Melanie Robbins is an Ivy League educated lawyer, author and expert in human behavior. She wrote an opinion piece a few years back for CNN about people and organizations known in the business sector as “disrupters.” Disrupters, she wrote, are those whose entire brand is to break the mold, to change our thinking about the mold, and to give us the new rules for how everything works.
For instance, Mark Zuckerberg, the founder and CEO of Facebook, did this through social media. Amazon has done this with retail, Uber with taxi services, and Apple with smart phones. They completely turned everything upside down, changed the rules, and then told us how to play the game. Disruptors, Robbins says, don’t fix what’s broken because they don’t innovate from inside a system, they are outside it. They try to turn the system upside down and even break it, and then they give you a new system and tell you how it works. That’s how they affect systemic change.
And once disrupters gain enough momentum through innovation and persistence, they don’t just make news, they are the news. They shape the narratives, they frame the issues, they define the conversation—what is said and how it is said. They dominate the market, they change what has been, and determine what will be next. In other words disrupters are not those that react to what is happening, rather they determine what is happening and what is going to happen in the future. They are out front, ahead of the curve and the masses, thinking and saying what needs to be said, before we even know what to think, what to say, and how to say it. Disrupters change things.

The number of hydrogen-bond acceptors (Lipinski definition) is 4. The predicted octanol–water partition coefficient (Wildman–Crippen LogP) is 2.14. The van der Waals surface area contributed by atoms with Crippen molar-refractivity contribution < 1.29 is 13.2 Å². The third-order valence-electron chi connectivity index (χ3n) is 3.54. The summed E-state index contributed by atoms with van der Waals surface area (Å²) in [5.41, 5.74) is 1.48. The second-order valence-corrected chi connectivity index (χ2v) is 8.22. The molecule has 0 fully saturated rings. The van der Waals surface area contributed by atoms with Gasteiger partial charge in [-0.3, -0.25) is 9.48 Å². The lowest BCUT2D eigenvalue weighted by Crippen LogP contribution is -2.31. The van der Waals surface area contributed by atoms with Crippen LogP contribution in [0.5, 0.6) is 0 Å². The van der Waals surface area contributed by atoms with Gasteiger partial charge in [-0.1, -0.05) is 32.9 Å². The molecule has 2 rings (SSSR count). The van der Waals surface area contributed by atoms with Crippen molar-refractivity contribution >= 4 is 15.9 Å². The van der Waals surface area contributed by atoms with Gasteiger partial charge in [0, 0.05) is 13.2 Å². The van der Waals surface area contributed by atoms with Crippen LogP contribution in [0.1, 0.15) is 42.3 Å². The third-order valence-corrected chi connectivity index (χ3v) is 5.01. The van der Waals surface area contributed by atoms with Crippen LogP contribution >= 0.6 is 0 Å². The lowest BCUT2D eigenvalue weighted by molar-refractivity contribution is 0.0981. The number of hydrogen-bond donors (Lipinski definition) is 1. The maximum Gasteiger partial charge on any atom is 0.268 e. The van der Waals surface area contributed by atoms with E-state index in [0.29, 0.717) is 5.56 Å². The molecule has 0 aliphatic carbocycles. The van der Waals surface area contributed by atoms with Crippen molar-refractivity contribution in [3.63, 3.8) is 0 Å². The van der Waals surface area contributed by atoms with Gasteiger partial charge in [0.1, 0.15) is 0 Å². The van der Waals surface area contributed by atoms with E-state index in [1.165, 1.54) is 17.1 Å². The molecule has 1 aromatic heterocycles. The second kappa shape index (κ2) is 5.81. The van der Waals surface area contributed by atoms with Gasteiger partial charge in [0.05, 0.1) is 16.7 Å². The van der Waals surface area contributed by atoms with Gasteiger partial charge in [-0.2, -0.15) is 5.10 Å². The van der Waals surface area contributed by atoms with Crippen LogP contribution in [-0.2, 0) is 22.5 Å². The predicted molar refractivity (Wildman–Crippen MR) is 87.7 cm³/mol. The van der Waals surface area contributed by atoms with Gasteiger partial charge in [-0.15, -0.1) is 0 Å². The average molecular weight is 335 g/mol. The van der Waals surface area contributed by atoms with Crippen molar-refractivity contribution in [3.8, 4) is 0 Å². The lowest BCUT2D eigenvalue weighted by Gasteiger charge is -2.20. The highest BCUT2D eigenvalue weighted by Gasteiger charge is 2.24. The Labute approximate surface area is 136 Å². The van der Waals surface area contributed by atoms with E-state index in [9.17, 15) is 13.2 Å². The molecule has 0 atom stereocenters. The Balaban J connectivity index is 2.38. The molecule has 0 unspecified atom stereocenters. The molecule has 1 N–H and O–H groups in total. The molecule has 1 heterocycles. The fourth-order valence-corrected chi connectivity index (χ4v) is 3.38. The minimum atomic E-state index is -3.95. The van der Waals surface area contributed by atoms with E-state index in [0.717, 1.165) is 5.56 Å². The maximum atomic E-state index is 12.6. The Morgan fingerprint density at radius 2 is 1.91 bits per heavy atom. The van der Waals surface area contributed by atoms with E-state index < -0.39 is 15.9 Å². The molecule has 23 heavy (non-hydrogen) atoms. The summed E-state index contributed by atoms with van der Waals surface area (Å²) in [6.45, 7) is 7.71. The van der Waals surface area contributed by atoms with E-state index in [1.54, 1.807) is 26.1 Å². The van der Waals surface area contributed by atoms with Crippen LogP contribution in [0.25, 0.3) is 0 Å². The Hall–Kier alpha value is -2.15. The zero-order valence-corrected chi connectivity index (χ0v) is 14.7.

I am not sure Mel Robbins would agree, but if there’s one thing that this whole Holy Week reminds us, it’s that Jesus of Nazareth was a disrupter. What He did in those eight days changed human history like no events before or since. He created a whole new paradigm, and turned right-side-up a world that was upside down.
He was the King of kings, Lord of lords and disruptor of all disruptors. From the time He was born in a lowly manger in Bethlehem to when He died by crucifixion outside of Jerusalem, He was turning the world’s expectations on their collective head. And that pivotal week, in the days between His triumphal entry into Jerusalem on Palm Sunday and His resurrection from the grave seven days later on Easter Sunday, He would turn the tables over, literally and figuratively in the religious world of His day. The repercussions of that table-turning have brought revolutionary change in the lives of people around the world ever since.
The dictionary defines a disrupter, quite obviously, as someone who disrupts. And to disrupt is to break apart or rupture, or to throw into confusion or disorder. Jesus did that, to some degree, with the world He had created, and then walked into. The values and principles He taught were not of this world and ruptured the system for how the game was played. But He did not come to bring confusion or disorder; it was just the opposite, actually. He came to bring healing and hope and peace.
Jesus was the greatest agent of change in human history. He disrupted the law, and gave us grace. He disrupted death, and brought us life. He disrupted the enmity and historic hostilities between people, by His own blood, and brought reconciliation. He disrupted a system of religion that required that we earn our way, and offered a once and for all sacrifice that pardoned us from our sin. By His own sacrifice on the cross. And of course, His resurrection disrupted our fears forever more. “I am the resurrection and the life,” He said. “He who believes in Me shall live, even if He dies.”
My prayer this Good Friday morning is that Jesus Christ has divinely disrupted your world, that He has turned your life right-side-up, and brought you the peace and hope of new life in Him that can be found nowhere else. What a joy it is to be your pastor. I look forward to seeing you tonight at our Good Friday service, and on Sunday morning as we celebrate our risen Savior!